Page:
Fear of birth can increase risk of PPD

January 9, 2014

Women with a diagnosed fear of childbirth are at an increased risk of postpartum depression (PPD), according to a new study in BMJ Open.

 

Women with a diagnosed fear of childbirth are at an increased risk of postpartum depression (PPD), according to a new study in BMJ Open.

Researchers from the University of Eastern Finland, Kuopio University Hospital, the Finnish National Institute for Health and Welfare, Copenhagen University Hospital, the Nordic School of Public Health, and Emory University used data from three Finnish health registers  for 2002-2010 and looked at all singleton births from that time (n= 511,422) to gauge the prevalence of PPD and the risk factors associated with it.

In total, 1439 of the 511,422 (0.3%) women experienced PPD. Women with a history of depression had a higher prevalence of PPD (1007 of 18,888, 5.3%) than women with no history of depression (431 of 511,422, 0.1%). In fact, after adjusting for variations, a history of depression was the strongest risk factor for PPD. Other strong risk factors for PPD include major congenital anomaly, nulliparity, cesarean birth, and fear of childbirth.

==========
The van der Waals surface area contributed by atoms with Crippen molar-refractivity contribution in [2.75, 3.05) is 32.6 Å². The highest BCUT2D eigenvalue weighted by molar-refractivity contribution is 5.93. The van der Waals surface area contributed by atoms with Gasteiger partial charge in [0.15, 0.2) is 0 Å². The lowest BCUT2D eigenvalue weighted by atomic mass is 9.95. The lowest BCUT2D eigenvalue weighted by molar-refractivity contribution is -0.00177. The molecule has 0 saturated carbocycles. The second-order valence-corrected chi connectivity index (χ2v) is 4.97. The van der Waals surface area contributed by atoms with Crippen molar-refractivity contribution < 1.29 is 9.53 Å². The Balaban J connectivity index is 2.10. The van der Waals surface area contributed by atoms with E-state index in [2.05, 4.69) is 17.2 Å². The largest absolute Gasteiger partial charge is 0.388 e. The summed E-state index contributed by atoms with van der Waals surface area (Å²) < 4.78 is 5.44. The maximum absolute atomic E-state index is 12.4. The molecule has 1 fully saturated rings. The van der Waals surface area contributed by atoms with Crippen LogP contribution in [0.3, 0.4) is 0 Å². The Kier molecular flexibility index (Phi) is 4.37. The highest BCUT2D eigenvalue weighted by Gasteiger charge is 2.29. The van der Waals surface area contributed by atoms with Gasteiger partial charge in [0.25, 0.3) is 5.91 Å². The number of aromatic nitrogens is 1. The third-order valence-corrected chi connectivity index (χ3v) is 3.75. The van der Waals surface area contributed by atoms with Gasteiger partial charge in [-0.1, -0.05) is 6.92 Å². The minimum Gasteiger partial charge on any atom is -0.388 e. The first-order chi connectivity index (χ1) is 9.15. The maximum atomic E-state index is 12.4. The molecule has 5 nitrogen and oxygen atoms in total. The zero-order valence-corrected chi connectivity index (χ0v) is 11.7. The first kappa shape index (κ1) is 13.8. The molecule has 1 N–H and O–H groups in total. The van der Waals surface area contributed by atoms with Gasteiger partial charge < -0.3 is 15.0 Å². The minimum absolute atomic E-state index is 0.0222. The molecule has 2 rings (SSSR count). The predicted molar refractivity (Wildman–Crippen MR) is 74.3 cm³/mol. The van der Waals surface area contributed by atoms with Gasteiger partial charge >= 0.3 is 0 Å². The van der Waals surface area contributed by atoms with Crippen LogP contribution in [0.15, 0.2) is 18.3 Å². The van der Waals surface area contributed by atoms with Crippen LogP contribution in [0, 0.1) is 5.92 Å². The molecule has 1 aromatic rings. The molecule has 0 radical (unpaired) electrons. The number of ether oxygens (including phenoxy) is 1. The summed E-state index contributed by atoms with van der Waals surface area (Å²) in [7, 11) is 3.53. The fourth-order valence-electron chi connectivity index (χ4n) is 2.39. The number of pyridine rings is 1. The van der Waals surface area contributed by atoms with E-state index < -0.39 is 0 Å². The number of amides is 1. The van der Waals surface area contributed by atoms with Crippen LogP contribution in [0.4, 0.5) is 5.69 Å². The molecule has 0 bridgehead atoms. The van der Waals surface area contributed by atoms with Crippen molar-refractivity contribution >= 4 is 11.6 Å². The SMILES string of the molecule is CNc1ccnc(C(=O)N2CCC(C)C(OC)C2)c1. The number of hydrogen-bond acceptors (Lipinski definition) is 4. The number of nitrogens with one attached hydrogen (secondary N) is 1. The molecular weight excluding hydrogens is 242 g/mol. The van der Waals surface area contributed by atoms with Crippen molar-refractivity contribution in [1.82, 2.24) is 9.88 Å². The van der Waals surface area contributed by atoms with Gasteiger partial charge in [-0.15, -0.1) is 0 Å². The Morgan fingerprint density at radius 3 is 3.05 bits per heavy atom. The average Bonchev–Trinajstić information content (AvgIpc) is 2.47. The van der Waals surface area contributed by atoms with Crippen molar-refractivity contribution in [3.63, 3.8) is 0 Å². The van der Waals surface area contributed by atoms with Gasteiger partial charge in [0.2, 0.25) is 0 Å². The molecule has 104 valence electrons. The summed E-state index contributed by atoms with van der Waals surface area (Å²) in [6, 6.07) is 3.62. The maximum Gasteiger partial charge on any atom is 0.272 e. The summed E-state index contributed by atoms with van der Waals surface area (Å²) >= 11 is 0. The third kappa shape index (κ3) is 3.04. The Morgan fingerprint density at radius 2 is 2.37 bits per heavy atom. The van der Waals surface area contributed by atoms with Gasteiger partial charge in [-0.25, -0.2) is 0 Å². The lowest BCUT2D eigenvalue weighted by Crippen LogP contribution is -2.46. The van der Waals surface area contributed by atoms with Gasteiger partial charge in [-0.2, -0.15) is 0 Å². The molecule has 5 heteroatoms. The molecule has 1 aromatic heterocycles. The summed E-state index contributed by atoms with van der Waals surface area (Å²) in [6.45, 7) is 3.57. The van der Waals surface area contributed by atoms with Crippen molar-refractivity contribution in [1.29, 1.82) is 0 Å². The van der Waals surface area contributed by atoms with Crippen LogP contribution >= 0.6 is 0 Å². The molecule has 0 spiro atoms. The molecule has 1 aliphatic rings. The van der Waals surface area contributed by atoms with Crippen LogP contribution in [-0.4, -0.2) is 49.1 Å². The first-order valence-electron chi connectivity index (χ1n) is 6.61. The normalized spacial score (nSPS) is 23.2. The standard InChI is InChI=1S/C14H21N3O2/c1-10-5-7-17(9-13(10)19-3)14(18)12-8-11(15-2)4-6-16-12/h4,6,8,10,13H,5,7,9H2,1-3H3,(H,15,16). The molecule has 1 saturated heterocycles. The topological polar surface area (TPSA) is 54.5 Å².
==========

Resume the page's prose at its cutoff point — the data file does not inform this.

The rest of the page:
Among the 30% of women with PPD but no prior history of depression, PPD was associated with a fear of childbirth (adjusted odds rate [aOR] 2.71, 95% CI [confidence interval] 1.98 to 3.71); cesarean birth (aOR 1.38, 95% CI 1.08 to 1.77); preterm birth (aOR 1.65, 95% CI 1.08 to 2.56); and major congenital anomaly (aOR 1.67, 95% CI 1.15 to 2.42) when compared to women with no PPD and no history of depression.

Investigators concluded that a history of depression was the most important predisposing factor for PPD. Women with no history of depression were at an increased risk of PPD if certain adverse events occur during pregnancy. A physician-diagnosed fear of childbirth was the adverse event mostly likely to increase the risk of PPD in this population.

 

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